His family's story is our nation's history. But unlike his brothers, Sen. Edward Kennedy had the gift of years - a life of triumph and tragedy. The public face of the private man. This is Ted Kennedy's story - in his own words and from the people closest to him and from the CBS News correspondents who covered him.
Ted Kennedy was widely considered the most influential senator of our generation.
He grew up in a family of wealth and privilege, but he championed the causes of ordinary Americans, earning him the title "Lion of the Senate."
"He was unique. You couldn't compare him to anybody. Even the way he would get up there and give a speech, I mean he just basically shouted. Well who could pull that off?" says "60 Minutes" and CBS News correspondent Lesley Stahl, who followed the senator around Capitol Hill for a report in 1998.
The Senate was Kennedy's home for the last 47 years, and where he cast, by his own count, over 14,000 votes.
If you followed the senator around Capitol Hill, as Stahl did, you saw what made him such an effective advocate. "These are good jobs with good wages, good benefits, good opportunities, and they ought to be American," he said in one meeting.
He was a favorite among colleagues and visitors alike.
"For him, it was his clubhouse. And he was the leader in the clubhouse; even when the Republicans were in control he was the guy who was pushing his agenda," Stahl said.
In the Senate, Kennedy had a couple of offices. Both, according to Stahl, were almost shrines to his legendary family.
"Over here is one of my wonderful mementos of President Kennedy and his PT boat 109 and these are his dog tags," Sen. Kennedy pointed out, while giving Stahl a tour of his office.
Kennedy also showed Stahl a framed hand-written note from his brother Jack from Choate School. The letter, written when Ted was born, read:
"Dear Mother, It's the night before exams so I will write you Wednesday. Lots of love. Can I be godfather to the baby?"
Kennedy grew up along the beaches of Hyannis, Mass. The youngest of nine children, he was doted on by his parents and siblings.
"I can remember being in a large, boisterous, wonderful, warm and loving family. And always having someone who just seemed a little bit older looking out after me from the first years a And teaching me how to swim and teaching me how to sail," Kennedy said in an interview.
That included the oldest Kennedy brother, Joe, who was killed during World War II.
Sen. Kennedy took correspondent Gloria Borger back to the family compound on Cape Cod in 2000. "I always remember the water here. I think for all of the family I remember growing up as a child, I remember my brothers being teenagers really here," he told her.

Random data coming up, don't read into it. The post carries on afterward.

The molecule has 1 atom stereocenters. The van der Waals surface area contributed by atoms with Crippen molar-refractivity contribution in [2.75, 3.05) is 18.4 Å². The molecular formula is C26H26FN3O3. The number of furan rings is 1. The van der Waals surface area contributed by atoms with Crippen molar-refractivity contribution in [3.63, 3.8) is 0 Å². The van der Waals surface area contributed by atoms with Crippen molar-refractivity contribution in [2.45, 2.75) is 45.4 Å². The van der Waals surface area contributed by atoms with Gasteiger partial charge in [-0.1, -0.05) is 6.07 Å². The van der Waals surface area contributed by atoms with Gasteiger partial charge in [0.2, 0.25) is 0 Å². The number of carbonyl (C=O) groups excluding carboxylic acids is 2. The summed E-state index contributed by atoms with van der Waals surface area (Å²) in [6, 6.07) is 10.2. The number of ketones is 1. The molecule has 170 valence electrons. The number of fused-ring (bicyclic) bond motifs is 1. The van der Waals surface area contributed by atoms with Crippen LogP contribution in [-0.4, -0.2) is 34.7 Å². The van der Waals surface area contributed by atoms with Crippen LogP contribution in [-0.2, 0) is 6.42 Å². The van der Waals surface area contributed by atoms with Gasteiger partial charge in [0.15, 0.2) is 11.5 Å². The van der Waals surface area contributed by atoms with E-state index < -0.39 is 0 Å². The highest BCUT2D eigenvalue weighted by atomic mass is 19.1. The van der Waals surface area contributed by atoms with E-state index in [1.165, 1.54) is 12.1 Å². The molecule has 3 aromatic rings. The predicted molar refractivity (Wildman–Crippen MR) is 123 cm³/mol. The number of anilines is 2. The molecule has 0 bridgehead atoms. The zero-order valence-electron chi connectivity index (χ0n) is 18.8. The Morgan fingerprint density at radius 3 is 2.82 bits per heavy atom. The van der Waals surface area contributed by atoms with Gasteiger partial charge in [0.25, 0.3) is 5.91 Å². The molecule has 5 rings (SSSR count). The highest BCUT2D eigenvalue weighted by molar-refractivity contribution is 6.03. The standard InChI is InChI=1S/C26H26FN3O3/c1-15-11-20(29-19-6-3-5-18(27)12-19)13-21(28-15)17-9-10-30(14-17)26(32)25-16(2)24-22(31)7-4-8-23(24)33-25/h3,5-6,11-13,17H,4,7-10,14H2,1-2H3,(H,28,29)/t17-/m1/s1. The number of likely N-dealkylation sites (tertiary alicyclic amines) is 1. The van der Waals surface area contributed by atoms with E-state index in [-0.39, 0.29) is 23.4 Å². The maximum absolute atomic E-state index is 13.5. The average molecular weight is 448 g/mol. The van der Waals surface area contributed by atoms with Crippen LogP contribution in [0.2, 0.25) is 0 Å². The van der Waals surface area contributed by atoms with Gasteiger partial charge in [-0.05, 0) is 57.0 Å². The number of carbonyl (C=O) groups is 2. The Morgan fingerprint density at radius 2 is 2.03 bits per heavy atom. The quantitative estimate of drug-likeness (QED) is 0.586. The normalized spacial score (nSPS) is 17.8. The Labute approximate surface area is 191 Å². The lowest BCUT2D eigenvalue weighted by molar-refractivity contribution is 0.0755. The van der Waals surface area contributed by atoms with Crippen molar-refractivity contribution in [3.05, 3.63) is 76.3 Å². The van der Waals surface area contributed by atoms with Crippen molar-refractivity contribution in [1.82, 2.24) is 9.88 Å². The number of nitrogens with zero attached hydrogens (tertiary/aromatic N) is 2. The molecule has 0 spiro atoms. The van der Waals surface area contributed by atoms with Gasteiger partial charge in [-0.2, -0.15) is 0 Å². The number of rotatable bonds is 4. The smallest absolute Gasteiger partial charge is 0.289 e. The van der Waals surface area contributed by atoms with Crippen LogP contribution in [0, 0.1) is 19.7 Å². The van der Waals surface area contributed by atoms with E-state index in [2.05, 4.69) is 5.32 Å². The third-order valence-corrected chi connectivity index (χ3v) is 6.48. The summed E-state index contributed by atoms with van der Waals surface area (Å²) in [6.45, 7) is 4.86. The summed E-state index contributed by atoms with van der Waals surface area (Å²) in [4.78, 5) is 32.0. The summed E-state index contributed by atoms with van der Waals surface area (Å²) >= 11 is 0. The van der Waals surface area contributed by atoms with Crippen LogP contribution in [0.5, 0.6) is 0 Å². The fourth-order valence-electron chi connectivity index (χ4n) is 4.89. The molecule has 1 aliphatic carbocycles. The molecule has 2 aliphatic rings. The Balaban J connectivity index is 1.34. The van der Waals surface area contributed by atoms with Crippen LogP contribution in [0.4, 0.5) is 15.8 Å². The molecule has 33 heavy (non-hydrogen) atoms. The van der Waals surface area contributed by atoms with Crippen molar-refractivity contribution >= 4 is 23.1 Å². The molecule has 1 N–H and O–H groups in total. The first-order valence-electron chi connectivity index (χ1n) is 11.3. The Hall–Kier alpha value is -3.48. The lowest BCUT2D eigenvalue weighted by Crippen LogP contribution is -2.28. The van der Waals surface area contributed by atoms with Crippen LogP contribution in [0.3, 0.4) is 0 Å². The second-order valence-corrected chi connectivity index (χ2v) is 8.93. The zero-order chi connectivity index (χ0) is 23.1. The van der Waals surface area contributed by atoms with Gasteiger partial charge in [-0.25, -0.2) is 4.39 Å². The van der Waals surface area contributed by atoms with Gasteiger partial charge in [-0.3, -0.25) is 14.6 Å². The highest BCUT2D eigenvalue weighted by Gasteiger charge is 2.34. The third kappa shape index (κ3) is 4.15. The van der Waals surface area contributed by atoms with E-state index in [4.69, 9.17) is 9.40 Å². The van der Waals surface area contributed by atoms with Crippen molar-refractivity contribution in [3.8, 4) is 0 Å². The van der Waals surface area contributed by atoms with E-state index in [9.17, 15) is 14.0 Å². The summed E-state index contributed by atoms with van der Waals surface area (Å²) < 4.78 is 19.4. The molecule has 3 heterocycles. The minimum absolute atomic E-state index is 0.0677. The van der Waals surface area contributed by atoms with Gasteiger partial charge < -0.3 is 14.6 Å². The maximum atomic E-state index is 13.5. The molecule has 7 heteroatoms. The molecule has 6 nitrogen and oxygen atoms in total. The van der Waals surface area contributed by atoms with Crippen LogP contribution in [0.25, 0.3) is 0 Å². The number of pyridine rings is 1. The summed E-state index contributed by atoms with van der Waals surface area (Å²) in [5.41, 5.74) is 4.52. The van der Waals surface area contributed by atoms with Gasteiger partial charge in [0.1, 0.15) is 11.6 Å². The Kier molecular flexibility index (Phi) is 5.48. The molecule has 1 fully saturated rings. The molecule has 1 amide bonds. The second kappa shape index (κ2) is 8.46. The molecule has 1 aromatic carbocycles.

"A day doesn't go by where I'm not thoughtful about them and don't miss them," Kennedy said of his brothers. "I mean, I do in a very, very real way and it's still very raw…occasions and very close to the surface."
Just months before this 2000 interview, Kennedy had suffered another devastating loss: his nephew John, wife Carolyn and her sister were killed in a plane crash in the waters off Martha's Vineyard.
It was still a tender subject for the senator. "Well, that was a very difficult time. We've had, you know, the difficult losses in the family. I remember the Friday night, the night actually that he was lost and we gathered at Ethel's house," he told Borger, choking up with emotion.
"Nobody was more amazing than Teddy. He was everywhere. He took care of everything. He really brought people together in an amazing way. And I think he just gave so much of himself," his niece, Caroline Kennedy, remembers. "And that's the thing about Teddy - that you just don't know where he keeps finding the strength to do that, but he really does."
That inner strength may have come from his prominent and wealthy Irish Catholic parents, Rose and Joseph Kennedy, who shaped young Ted and all the Kennedy children.
"My parents were very hopeful and they looked to the future. And they were optimists and they believed that individuals could make a difference," Sen. Kennedy remembered.
From an early age, the Kennedy brothers and sisters were encouraged to dedicate their lives to public service. "It's really the teachings of the Bible, which my mother read frequently, and that's 'To whom much is given, much is expected.' That's been an enduring sort of challenge for all of our lives," he explained.
"The Kennedy's are unique and unique in many ways, but particularly because it is in every way a political family," says former Kennedy aide John Siegenthaler. "I think he and Rose raised them to be politicians."
Kennedy reminisced about a favorite memory, his mother's ritual of playing the piano before suppertime. He even sang one of her favorite songs, "Sweet Rosie O'Grady," for Borger.
Rose's boys grew to men - Jack wed Jackie, Robert wed Ethel, and Ted married Joan.
Soon, the close-knit trio of powerful brothers won over the country.
In 1960, John F. Kennedy was elected the first Catholic president; brother Robert was named attorney general.
And in 1962, at age 30, Ted Kennedy became one of the youngest senators in history.
It was the dawn of the age of Camelot.
"[It was] great fun. I was always close to my brothers. We had worked together on many different things. We saw a great deal of each other down here at the Cape," the senator remembered. "It was that kind of - that wonderful period of time. We had great, what I call, quality time."
But it wouldn't last.